Certain songs acknowledge the compositional origins—or even the non-diegetic soundtrack applications—great lieof the borrowed tune, as in "Concerto for Two" (Arrangement for "The Great Lie" pictured) 42:

    And when we kiss there’s a sound, Like violins all around,
    And then the moment when we kiss again,
    Our song becomes a thrilling concerto for two, for me and you.

    Whether or not this flood of popular, romanticized song settings of the Chaikovsky concerto43 can be credited to the success of The Great Lie, still they demonstrate the role of popular culture in establishing and perpetuating the associations of romance and desire surrounding the piano concerto repertoire.

  11. Aside from the famous introduction, another moment of dramatic relationship between concerto agents in the Chaikovsky concerto has been appropriated for a melodramatic film story. In the development section of the first movement, the soloist takes over a repetitive four-note pattern from the orchestra, and plays it in rapid octaves which then lead into a cadenza. In Kerman’s analysis, this passage is another example of "replay" (like the piano’s assumption of the first theme in the concerto’s opening), specifically here an instance of "aggressive" replay. At this moment of "great confrontation" between the concerto agents, "[the piano] finally breaks in—crashes in—with double-octave scale passages replaying material from the orchestral climax … The increasingly heavy-handed orchestral development is cut off, rejected violently (but so idiomatically) by solo replay."44 It is this musical "confrontation" that serves as the climactic moment of relationship in another cinematic dramatization of the Chaikovsky concerto, from the 1951 French film Ombre et lumière/Shadow and Light.45

  12. Like The Great Lie, Ombre et lumière is a love-triangle story that pits a female pianist against her rival (this time, the pianist’s mentally disturbed half-sister) over the love of a man they both desire, but hereSignoret image—in a reversal of Sandra Kovak’s fate—the pianist-protagonist does marry him, and thus may succeed in her musical/romantic struggle. (Simone Singoret pictured in Ombre et lumière) As the story begins, Isabelle Leritz performs the Chaikovsky concerto repeatedly on a concert tour, until one evening her left hand cramps up from tension just before the octave passage. Frightened by dizzying hallucinations during the orchestral tutti, and physically unable to play the demanding passage at the appropriate moment (even after the conductor repeats the section), she suffers a nervous breakdown and collapses onstage. Isabelle cannot counter the challenge presented by the orchestra in this moment of "aggressive replay," and this precipitates her initial defeat.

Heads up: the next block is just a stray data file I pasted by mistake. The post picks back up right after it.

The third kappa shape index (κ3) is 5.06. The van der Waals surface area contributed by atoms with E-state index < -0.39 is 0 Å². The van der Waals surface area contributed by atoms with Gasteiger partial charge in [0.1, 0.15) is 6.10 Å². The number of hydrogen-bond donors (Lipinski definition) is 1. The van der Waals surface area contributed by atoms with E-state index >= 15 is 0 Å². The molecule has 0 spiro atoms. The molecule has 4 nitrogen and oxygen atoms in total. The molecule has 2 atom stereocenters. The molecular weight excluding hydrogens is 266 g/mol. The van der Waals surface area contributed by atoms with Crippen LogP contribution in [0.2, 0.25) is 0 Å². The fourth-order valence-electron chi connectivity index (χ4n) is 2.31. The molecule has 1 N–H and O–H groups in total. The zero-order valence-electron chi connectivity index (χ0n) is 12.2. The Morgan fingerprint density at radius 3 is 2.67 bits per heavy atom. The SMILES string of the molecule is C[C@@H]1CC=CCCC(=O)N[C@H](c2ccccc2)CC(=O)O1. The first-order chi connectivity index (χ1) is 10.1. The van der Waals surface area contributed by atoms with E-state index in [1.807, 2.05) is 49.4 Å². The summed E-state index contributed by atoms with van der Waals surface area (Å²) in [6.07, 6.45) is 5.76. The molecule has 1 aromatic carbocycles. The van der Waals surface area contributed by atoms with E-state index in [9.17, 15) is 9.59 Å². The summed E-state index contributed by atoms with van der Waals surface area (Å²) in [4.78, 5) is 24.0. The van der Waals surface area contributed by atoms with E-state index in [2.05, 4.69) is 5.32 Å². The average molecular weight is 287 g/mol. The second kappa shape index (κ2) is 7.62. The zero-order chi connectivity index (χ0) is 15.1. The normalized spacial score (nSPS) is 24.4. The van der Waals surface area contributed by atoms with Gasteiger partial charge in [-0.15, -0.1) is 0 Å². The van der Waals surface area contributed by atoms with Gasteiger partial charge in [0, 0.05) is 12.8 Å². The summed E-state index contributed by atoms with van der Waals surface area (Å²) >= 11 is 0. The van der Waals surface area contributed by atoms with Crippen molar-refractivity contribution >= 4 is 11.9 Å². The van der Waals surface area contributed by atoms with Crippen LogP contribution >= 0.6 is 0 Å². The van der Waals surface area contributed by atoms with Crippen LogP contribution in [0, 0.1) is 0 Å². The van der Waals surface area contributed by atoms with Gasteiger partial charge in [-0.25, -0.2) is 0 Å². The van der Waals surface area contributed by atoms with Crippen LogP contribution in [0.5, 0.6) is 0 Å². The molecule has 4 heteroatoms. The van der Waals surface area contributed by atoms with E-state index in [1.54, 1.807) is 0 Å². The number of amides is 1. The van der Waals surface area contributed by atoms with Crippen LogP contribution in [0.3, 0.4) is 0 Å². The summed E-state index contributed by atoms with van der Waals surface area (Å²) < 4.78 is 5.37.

13. Later, after further plot machinations involving mental illness and her vindictive half-sister Caroline,46 Isabelle determines to face her demons in public by performing the dreaded concerto once again. In the climactic concert scene, Caroline looks on smugly, expecting Isabelle to fail once again in the "aggressive replay" passage, but Isabelle now has the reassurance of her husband’s love and support. When the decisive moment arrives, she begins the octaves too slowly, but quickly picks up tempo and conquers the passage. After the successful performance, the happy couple celebrates Isabelle’s achievement, while Caroline sulks out of the hall, defeated in her own way by the concerto-struggle.

  14. One of the advertising slogans for Ombre et lumière described Isabelle as "a famous female pianist who must choose between fame or love." The identical catch-phrase could apply equally well to "Concerto," a short story by Borden Chase published in 1939 in the mass-circulation American Magazine.47 "Concerto" relates the romantic struggles endured by the young pianist Myra Hassman as she studies under—and falls desperately in love with—a temperamental Russian virtuoso named Goronoff. In the course of her concerto-struggle, Myra must ultimately decide between an impossible reconciliation with her master, or renunciation of her career for true love.

  15. In the story, Myra’s climactic concert début is a performance of the Chaikovsky concerto in Carnegie Hall, with Goronoff himself conducting. Chase depicts the confrontational interaction of concerto agents enacted in the opening of the work,48 and parallels the progression of Myra’s and Goronoff’s "relationship story" to the structure of the Chaikovsky concerto itself, wherein a "masculine" theme—the opening melody—competes for domination over the concerto’s "feminine" themes. "In every concerto one theme must predominate," Myra is told, "and that is the heroic—the male theme."49